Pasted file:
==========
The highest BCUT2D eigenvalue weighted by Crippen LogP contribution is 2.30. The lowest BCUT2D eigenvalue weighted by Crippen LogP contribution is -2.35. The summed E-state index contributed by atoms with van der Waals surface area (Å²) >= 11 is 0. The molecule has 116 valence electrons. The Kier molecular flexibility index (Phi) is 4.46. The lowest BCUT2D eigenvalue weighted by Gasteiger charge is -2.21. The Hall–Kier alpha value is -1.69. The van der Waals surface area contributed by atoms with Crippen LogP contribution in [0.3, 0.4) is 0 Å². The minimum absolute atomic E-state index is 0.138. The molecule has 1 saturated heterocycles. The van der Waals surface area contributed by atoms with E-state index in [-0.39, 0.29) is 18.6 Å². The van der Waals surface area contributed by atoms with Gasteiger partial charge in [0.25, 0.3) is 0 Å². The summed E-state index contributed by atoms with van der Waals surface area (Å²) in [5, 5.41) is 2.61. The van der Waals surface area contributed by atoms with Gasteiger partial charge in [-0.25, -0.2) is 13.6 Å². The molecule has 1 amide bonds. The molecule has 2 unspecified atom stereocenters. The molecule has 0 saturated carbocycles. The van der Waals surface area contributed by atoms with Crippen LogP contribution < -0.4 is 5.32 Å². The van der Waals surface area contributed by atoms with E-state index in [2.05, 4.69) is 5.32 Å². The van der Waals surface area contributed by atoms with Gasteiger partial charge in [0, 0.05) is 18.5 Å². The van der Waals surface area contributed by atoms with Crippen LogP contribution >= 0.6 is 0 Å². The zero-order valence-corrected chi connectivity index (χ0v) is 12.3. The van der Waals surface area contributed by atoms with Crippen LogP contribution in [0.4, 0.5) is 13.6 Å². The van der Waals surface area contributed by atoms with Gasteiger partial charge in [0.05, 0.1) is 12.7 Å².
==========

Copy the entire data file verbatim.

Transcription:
The highest BCUT2D eigenvalue weighted by Crippen LogP contribution is 2.30. The lowest BCUT2D eigenvalue weighted by Crippen LogP contribution is -2.35. The summed E-state index contributed by atoms with van der Waals surface area (Å²) >= 11 is 0. The molecule has 116 valence electrons. The Kier molecular flexibility index (Phi) is 4.46. The lowest BCUT2D eigenvalue weighted by Gasteiger charge is -2.21. The Hall–Kier alpha value is -1.69. The van der Waals surface area contributed by atoms with Crippen LogP contribution in [0.3, 0.4) is 0 Å². The minimum absolute atomic E-state index is 0.138. The molecule has 1 saturated heterocycles. The van der Waals surface area contributed by atoms with E-state index in [-0.39, 0.29) is 18.6 Å². The van der Waals surface area contributed by atoms with Gasteiger partial charge in [0.25, 0.3) is 0 Å². The summed E-state index contributed by atoms with van der Waals surface area (Å²) in [5, 5.41) is 2.61. The van der Waals surface area contributed by atoms with Gasteiger partial charge in [-0.25, -0.2) is 13.6 Å². The molecule has 1 amide bonds. The molecule has 2 unspecified atom stereocenters. The molecule has 0 saturated carbocycles. The van der Waals surface area contributed by atoms with Crippen LogP contribution < -0.4 is 5.32 Å². The van der Waals surface area contributed by atoms with E-state index in [2.05, 4.69) is 5.32 Å². The van der Waals surface area contributed by atoms with Gasteiger partial charge in [0, 0.05) is 18.5 Å². The van der Waals surface area contributed by atoms with Crippen LogP contribution >= 0.6 is 0 Å². The zero-order valence-corrected chi connectivity index (χ0v) is 12.3. The van der Waals surface area contributed by atoms with Crippen LogP contribution in [0.4, 0.5) is 13.6 Å². The van der Waals surface area contributed by atoms with Gasteiger partial charge in [0.05, 0.1) is 12.7 Å².